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What Are The Pros And Cons Of The Most Common Drywood Termite Treatments?

There are two drywood termite species in Arizona that are considered to be of major economic importance. The most destructive drywood termite species in the state is known as the dark western drywood termite, and the other is the light western drywood termite, which is also known as the southern drywood termite. Drywood termite infestations are difficult to prevent, detect and treat because, unlike subterranean termites that infest homes from the soil, drywood termites infest structures while they swarm. Therefore, drywood termites can start an infestation in any area of a home, including wood located beneath shingles. After drywood termite swarmers (alates) infest external wood sources on a home they often tunnel their way into internal structural woods.

While subterranean termites infest structural wood around a home’s foundation before possibly moving to higher points, drywood termite infestations can occur in areas of a home where infested wood cannot be accessed. There is little a homeowner can do to prevent drywood termite infestations, but using chemically treated and/or pressure treated wood as lumber to build a home can effectively repel drywood termites for a period of time. There exists several ways in which a home is treated for a drywood termite infestation, and while all commonly used methods are effective at eliminating infestations, each method has its pros and cons.

The most popular method of treating drywood termite infestations is full structure fumigation. This method is especially necessary when a pest control professional cannot easily access infested areas of a home, or when an infested home is hosting multiple colonies that may not all be accounted for. The only drawback to fumigation is that it does not prevent future infestations. Another method involves heating a home to 124 degrees for a period of at least 30 minutes. This method is preferred by some, but whole structure heat treatments may damage certain items, but simply removing such items, like vinyl records, will prevent unwanted damage. Researchers are currently exploring biological drywood termite control agents in an effort to develop an optimal form of drywood termite control.

Have you ever needed a fumigation?

 

 

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If My Home’s Timber-Frame Remains Free Of Moisture Am I Safe From Termite Attacks?

It is often claimed that termites require high-moisture conditions in order to survive, but this claim may seem dubious considering that several subterranean termite species have no problem surviving within Arizona’s exceptionally dry desert soil. While not all of the termite species in Arizona are considered pests to structures, the entire state is located within a geographic region where termite pest activity is considered moderate to heavy, and termites are considered the most significant indoor insect pests within the state.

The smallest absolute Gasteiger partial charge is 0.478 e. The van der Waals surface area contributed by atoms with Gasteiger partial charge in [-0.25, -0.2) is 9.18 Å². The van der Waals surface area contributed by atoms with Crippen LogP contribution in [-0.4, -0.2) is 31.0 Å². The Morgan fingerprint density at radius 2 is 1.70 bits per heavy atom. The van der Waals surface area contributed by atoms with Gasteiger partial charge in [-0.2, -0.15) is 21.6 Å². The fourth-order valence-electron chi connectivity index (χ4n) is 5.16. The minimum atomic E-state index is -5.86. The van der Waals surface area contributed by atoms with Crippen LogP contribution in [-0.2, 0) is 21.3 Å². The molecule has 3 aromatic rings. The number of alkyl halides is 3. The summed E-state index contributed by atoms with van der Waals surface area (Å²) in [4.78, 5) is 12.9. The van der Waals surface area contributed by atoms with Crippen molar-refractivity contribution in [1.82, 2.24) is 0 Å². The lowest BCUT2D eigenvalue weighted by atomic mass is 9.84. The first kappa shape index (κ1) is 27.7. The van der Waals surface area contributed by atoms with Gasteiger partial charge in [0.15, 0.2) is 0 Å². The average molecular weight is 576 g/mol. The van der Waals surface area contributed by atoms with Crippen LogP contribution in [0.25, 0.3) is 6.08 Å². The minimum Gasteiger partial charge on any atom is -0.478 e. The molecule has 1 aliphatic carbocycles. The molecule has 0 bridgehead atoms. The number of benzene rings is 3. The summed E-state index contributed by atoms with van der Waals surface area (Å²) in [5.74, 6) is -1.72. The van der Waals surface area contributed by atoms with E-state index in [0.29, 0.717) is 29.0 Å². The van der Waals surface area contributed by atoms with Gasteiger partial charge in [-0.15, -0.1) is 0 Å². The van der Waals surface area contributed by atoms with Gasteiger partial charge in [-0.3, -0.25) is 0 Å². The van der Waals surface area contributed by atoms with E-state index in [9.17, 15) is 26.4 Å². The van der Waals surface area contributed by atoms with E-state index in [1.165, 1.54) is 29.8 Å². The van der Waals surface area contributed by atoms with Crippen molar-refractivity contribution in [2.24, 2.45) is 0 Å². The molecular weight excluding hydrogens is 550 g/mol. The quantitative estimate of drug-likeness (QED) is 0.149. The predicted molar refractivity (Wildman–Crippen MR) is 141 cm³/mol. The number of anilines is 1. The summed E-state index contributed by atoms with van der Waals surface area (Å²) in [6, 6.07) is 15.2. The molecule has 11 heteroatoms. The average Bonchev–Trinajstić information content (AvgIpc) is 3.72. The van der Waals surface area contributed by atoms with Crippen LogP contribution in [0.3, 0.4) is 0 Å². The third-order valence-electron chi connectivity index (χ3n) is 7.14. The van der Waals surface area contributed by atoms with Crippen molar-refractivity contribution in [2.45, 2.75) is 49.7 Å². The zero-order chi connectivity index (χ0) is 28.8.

Since termites are clearly abundant in the Sonoran Desert region of Arizona, they must find water somewhere. Since the sandy desert surface is cleary bereft of moisture, subterranean termites are able to establish colonies located far below the ground surface where adequate moisture can be found. The arid land subterranean termite species maintains a habitat in particular areas where soil contains a bit more moisture than can be found within the barren sandy landscapes that most people picture when thinking of the Sonoran Desert. This species can be found in nearly all areas of the state. The desert subterranean termite is the only subterranean termite species in Arizona that can withstand periods of drought within the hottest areas of the state. This species is the most common termite pest found within structures in Arizona, but unlike the arid land subterranean termite species, the desert subterranean termite species can only be found in the southern half of the state.

Subterranean termite species in Arizona can attack new homes where lumber is dry, as these species construct mud tubes that connect the ground soil to indoor structural wood. These mud tubes provide subterranean termites with direct access to soil where they can readily quench their thirst. Subterranean termites can establish a permanent infestation within indoor wood sources that have become heavily saturated with water due to plumbing leaks or seepage from rain water, making repeated trips to soil unnecessary.

Drywood and dampwood termite species do not make contact with soil; instead, colonies maintain a constant presence within single wood items, such as dead trees and logs. However, the swarming termites (alates) that emerge annually from drywood and dampwood termite colonies often squeeze into small cracks and pores within any area of a home’s wood exterior where they proceed to establish infestations that usually spread into a home’s interior timber-frame. Since these termites do not extract water from the soil, they can only survive within wood that contains adequate moisture levels. Most homes in Arizona contain wood that is moist enough to support drywood termite colonies, but dampwood termites require more water in order to establish an infestation, making dampwood termite infestations relatively rare in Arizona.

Were you aware that dampwood termites could infest homes in Arizona?

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How Do Drywood And Dampwood Termites Come To Infest Valued Wooden Objects And Structural Timbers If They Don’t Forage Away From Their Nests?